Alan D. Strange
On October 31, 1517, Martin Luther nailed his Ninety-Five Theses to the door of the Castle Church in Wittenberg. That launched the Protestant Reformationa massive return to the Bible and its teachings in much of Europe. Luther called upon the church to respond in faith to the clarification of the gospel by accepting salvation by grace alone, through faith alone, in Christ alone, as taught by the Bible alone, all for the glory of God alone.
To be sure, in 1517 Luther did not publicly espouse the full-blown Protestant doctrine of justification. But soon thereafter he did make it clear that the doctrine of justification through faith alone, apart from works, was "the article upon which the church stands or falls."
One of Luther's followers was John Calvin, who became the greatest theologian of the Reformation. Calvin disagreed with Luther on some matters, but he still regarded Luther as his father in the faith. He regarded the Protestant doctrine of justification by faith alone, as enunciated by Luther, as "the main hinge on which religion turns." Calvin gave an extensive treatment of the doctrine in his Institutes, book 3, chapter 11. There he defined terms, refuted Osiander (who believed that Christ's righteousness was infused into us, not imputed to us, in justification), and insisted that good works were not meritorious. He argued for the truth that sins are remitted only on the basis of Christ's righteousness. Calvin maintained that "he is justified who is reckoned not in the condition of a sinner, but of a righteous man."
How does a fallen son of Adam become righteous? Calvin said that a man "can meet and satisfy God's judgment" either through "the wholeness of his works" or through faith in Christ. But the first path is not open to sinners. Apart from faith, sinners cannot satisfy the law's demand for perfect righteousness: "Justified by faith is he who, excluded from the righteousness of works, grasps the righteousness of Christ through faith, and clothed in it, appears in God's sight not as a sinner but as a righteous man." In summary, said Calvin, "we explain justification simply as the acceptance with which God receives us into his favor as righteous men. And we say that it consists in the remission of sins and the imputation of Christ's righteousness" (Institutes, 3.11.2).
The response to Luther's and Calvin's clear teaching on justification was varied. Some welcomed it as the good news that it was, and joyfully embraced it. The bishop of Rome and those who continued to yield to his pretended authority over the catholic church, however, would not accept the clear teaching of the Word of God on this matter. Sadly, the Roman church showed herself more interested in maintaining her own prerogatives than in yielding to the clear teaching of God's Word. She demanded that Luther submit to her authority.
Some maintain that, by refusing to submit to Rome's demands, Martin Luther split the church. He did nothing of the sort. As an Augustinian monk and a theologian, healong with otherssimply called the church to respond in faith to the Word. Some within the church heeded the call of the Reformers to biblical fidelity. Others, led by Pope Leo X, split the church by refusing to yield to God's truth as it was clearly taught by the Reformers.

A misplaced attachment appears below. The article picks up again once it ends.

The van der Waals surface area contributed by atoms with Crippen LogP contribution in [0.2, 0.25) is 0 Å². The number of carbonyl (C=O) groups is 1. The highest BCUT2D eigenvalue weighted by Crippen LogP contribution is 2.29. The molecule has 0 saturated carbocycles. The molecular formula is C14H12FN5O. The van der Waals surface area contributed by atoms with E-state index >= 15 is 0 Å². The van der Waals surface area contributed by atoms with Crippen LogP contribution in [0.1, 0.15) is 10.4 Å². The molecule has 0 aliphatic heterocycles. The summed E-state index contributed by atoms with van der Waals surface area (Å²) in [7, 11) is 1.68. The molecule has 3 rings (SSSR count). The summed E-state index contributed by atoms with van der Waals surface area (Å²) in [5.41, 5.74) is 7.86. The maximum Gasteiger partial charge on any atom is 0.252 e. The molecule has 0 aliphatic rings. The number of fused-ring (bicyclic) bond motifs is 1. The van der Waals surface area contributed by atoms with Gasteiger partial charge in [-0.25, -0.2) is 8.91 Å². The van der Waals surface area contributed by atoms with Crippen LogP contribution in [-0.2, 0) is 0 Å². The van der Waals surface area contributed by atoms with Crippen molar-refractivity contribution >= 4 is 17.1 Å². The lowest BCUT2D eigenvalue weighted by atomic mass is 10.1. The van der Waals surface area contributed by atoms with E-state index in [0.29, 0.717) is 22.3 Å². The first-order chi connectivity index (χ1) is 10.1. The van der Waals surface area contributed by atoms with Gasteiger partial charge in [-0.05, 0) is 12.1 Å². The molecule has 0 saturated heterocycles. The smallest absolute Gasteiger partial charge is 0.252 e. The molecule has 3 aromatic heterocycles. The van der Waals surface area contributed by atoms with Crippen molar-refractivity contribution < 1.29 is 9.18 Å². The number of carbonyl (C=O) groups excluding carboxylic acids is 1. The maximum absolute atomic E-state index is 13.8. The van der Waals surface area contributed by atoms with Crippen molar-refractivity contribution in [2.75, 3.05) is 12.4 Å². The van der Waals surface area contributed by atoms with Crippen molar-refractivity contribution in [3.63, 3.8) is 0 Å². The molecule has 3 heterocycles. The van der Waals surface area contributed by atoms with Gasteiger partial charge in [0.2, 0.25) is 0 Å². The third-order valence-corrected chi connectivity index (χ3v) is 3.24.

The Roman church came to see that she needed to respond fully to Protestant teachings. Rome did just that in the Council of Trent. The Council met during three different periods from 1545 to 1563. It denounced many Protestant teachings, especially the idea that justification is a judicial act of God in which he declares a guilty sinner righteous because Christ has shed his blood for that sinner and given that sinner his righteousness, all received by the sinner through faith alone.
Here is Rome's official response to that: "If anyone says that the sinner is justified by faith alone ... let him be anathema" (Sixth Session, Canons on Justification, Canon 9). "If anyone says that men are justified either by the sole imputation of the justice of Christ or by the sole remission of sins ... let him be anathema" (Canon 11). Rather, Rome said, men are justified when and only when they are thoroughly and perfectly sanctified. That is, God makes sinners become righteous, and then he declares them to be what they have become. The Reformers said that justification led to sanctification. Rome said that sanctification led to justification.
Before the Reformation, justification was not clearly understood, just as before Augustine (more than a thousand years earlier) salvation by grace and other important doctrines were not clearly understood. For instance, Justin Martyr rejected foreordination on the ground that it eliminated human accountability, and Tertullian taught that the man who performs good works can be said to make God his debtor.
John Chrysostom's defense of the power of the human free will was widely accepted. But Pelagius developed notions about free will and human ability into the heresy that every man is born like Adam, able to sin or not to sin, and thus that we all are able to please God and be saved. Then the church, led by Augustine, sharpened her understanding of what the Bible has to say about man and salvation.